Immigration For Members

'If you get divorced, there's no way you can stay in Denmark'

Richard Orange
Richard Orange - [email protected]
'If you get divorced, there's no way you can stay in Denmark'
Sabrina Alvarez now has to leave Denmark as the immigration authorities judged that she had insufficiently strong links to the country. Photo: private

Sabrina Alvarez has lived in Copenhagen for nine years, speaks Danish fluently, and has mostly Danish friends. She even has a "Copenhagen" tattoo. But in July she was given only a month to leave Denmark.


On July 18th, Sabrina Alvarez got the letter that brought her three-year struggle with the Danish Immigration Service to an end. 

"They give you four weeks to leave the country and it's immediate: you have to quit your job the same day," she tells The Local of the letter she got from Denmark's Immigration Appeals Board. "It has been a roller-coaster. It is terrible to be treated like this." 

Alvarez considers herself to have a very strong connection to the country. 

"I've been working here, almost always full-time, and I speak fluent Danish. I've never asked for help. I've never committed any crimes," she says. "I have a really big network here in Copenhagen and no one can understand. It's very surreal when you've been here for nine years. I used to work at the coffee shop in the Politiken newspaper and all of my colleagues have been, 'how, out of all the people, can it be you who gets kicked out? You are the most well-integrated person we know."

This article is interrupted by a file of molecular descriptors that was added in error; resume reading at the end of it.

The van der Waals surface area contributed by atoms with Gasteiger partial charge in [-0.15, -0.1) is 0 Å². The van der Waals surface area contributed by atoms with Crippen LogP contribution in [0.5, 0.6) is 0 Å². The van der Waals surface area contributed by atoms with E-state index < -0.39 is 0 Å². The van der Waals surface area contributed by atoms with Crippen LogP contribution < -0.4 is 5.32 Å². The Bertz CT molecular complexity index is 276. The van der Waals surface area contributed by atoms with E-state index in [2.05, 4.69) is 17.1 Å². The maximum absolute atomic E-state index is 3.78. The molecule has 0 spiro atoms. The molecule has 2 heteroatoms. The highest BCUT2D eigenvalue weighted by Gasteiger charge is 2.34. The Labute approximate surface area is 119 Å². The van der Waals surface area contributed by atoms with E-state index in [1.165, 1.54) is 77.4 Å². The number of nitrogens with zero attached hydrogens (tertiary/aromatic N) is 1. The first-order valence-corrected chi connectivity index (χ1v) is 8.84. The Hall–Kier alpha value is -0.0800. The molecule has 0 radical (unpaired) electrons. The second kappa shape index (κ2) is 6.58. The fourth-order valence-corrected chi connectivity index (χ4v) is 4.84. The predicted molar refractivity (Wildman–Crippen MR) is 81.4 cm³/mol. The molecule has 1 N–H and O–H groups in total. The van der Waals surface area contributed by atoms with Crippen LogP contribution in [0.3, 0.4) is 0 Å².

Alvarez's connection to Denmark goes back to ten years ago when she got back into contact with childhood friends who had moved from Argentina to Jutland. 

"They were half-Argentine, half Dane and I was raised with them, and then when there was a crisis in Argentina they moved here," she remembers. "Then, when I was 23, I met with one of them and I was like 'I want to travel around Europe' and then he was like 'yeah, sure come', and then I started travelling with him." 

It wasn't long afterwards that she fell "crazy in love" with Morten, her future husband, and settled, mixing part-time jobs at Riccos Kaffebar in the Politiken bookshop, and elsewhere, with travel. For the past four years, she's been putting in 34 hours a week as a childcare assistant at Louisegården, a daycare centre or vuggestue in Frederiksberg, and had hoped to train as a kindergarten teacher


Tragically, a few years after they were married Morten became seriously ill, with his worsening mental health episodes making it more and more difficult for the young couple. 

"He was very stressed because they didn't want to give him help and money because he was married with me and I was making money," she remembers. "He looked at me one day and said 'this is enough. I just want to get better and I don't want to ruin your life'. So we sat down there and then and we just decided that it was for the best." 

She knew at the time that divorce risked causing problems, as she had been gained her residency permit on the basis of family reunion for the spouse of a Danish citizen. But for the first year nothing happened and she continued to work. 

Then in 2020, the immigration service contacted her asking for details on the divorce and she responded, applying for an extension of her residency on the grounds of her strong personal connection to Denmark. It wasn't until January 2022 that she got a letter saying, that her application had been rejected, and not until this summer that her appeal failed.